(Literary Essentials: African American Literature)

Like most of Terry McMillan’s novels, The Interruption of Everything is focused on a woman’s attempt to manage successfully her domestic and romantic relationships. Narrated from a first-person point of view, the novel is written in a conversational tone that invites readers to enter into the private world of a middle-class African American woman in the twenty-first century. The novel’s central tension arises from Marilyn’s realization that, in focusing so closely on the care and nurturing of her family, she has neglected to give herself the same quality of attention.

When The Interruption of Everything opens, Marilyn is hiding in a bathroom stall at work, taking stock of her life, and trying to prepare for the reality of menopause. While she is hiding, she inadvertently overhears one of her coworkers discussing with another the infidelity of the worker’s husband. Readers are thus plunged from the outset into the social reality of many middle-aged women. Unbeknown to Marilyn, she, too, is about to become familiar with this particular social experience, as she will shortly discover that her husband, Leon, has also had an extramarital affair. In addition, Marilyn soon discovers that she is not only menopausal but also pregnant.

In the midst of the upheaval caused by this discovery, one of Marilyn’s sons comes home from college to visit, her adult daughter announces her own pregnancy and imminent move to London, and...

(The entire section is 425 words.)

The Interruption of Everything Bibliography

(Literary Essentials: African American Literature)

Campbell, Bebe Moore. “Black Books Are Good for Business.” In Defining Ourselves: Black Writers in the ’90’s, edited by Elizabeth Nunez and Brenda M. Greene. New York: Peter Lang, 1999. Campbell’s essay, like the others collected in this book, was originally presented at the Fourth Annual National Black Writers Conference. In it, she discusses the important role of black women writers in dispelling the myth that black people don’t read or buy books. She also describes the multiple ways in which race can operate in black fiction.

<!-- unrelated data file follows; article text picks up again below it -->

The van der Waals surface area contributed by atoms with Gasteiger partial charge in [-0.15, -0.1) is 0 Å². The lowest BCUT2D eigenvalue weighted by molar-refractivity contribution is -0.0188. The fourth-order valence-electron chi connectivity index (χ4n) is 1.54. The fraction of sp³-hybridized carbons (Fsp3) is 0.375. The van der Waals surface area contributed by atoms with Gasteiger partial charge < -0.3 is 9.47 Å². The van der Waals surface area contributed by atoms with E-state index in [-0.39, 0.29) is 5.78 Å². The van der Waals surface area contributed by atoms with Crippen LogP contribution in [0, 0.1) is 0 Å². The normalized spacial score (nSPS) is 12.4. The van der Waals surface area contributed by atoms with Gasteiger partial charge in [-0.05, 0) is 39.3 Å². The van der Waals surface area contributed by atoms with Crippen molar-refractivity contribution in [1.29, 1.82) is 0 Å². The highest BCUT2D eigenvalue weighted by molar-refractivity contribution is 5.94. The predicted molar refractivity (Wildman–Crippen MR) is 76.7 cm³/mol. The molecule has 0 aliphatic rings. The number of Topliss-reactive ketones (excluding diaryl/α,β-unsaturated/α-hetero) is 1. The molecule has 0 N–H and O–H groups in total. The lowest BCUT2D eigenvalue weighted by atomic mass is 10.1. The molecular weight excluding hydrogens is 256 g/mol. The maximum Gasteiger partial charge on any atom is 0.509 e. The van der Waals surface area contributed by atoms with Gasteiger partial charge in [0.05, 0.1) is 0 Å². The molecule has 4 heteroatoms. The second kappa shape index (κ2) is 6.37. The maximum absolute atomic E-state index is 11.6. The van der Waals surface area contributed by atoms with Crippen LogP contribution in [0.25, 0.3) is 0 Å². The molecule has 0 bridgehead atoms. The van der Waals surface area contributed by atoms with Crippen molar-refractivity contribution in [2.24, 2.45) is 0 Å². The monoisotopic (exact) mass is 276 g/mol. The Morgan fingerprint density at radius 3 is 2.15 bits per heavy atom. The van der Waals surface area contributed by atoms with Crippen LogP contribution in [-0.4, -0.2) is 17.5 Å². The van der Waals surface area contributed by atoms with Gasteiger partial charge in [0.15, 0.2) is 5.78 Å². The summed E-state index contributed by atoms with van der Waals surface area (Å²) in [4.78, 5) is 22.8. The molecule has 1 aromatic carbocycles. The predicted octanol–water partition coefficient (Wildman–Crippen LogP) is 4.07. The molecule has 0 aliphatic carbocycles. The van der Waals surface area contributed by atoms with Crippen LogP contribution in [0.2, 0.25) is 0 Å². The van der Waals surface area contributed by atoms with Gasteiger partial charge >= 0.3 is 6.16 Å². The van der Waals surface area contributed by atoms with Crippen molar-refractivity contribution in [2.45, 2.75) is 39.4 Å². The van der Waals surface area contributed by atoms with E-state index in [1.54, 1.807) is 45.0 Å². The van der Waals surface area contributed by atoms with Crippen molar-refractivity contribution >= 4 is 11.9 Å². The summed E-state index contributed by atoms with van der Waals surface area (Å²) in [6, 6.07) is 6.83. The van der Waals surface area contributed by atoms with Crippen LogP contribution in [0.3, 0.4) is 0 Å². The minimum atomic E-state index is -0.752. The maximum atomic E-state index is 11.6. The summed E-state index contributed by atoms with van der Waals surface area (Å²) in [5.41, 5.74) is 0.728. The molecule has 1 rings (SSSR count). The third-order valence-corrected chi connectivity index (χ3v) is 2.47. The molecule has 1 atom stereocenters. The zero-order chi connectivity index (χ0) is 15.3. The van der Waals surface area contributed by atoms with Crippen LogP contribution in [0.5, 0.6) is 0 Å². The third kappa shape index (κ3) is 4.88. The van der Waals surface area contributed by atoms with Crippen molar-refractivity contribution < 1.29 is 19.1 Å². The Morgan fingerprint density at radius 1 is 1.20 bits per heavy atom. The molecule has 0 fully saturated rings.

Ellerby, Janet. “Deposing the Man of the House: Terry McMillan Rewrites the Family.” MELUS 22, no. 2 (Summer, 1997): 105-117. Argues that McMillan’s representations of family disrupt a patriarchal discourse of family values and expose the figure of the black matriarch as myth.

Guerrero, Lisa. “’Sistah’s Are Doin’ It for Themselves’: Chick Lit in Black and White.” In Chick Lit: The New Woman’s Fiction, edited by Suzanne Ferris and Mallory Young. New York: Routledge, 2006. Identifies crucial differences in the chick lit genre as practiced by black women and white women by comparing McMillan’s Waiting to Exhale (1992) with Helen Fielding’s Bridget Jones’s Diary (1996).

Richards, Paulette. Terry McMillan: A Critical Companion. Westport, Conn.: Greenwood Press, 1999. Situates McMillan’s work in the larger African American tradition and offers formal and thematic analyses of the author’s first four novels.

Walker, Alice. “In Search of Our Mothers’ Gardens.” In In Search of Our Mothers’ Gardens: Womanist Prose. San Diego: Harcourt Brace Jovanovich, 1983. Outlines the difficulties black women artists often face and acknowledges the courage women show in nurturing their artistry.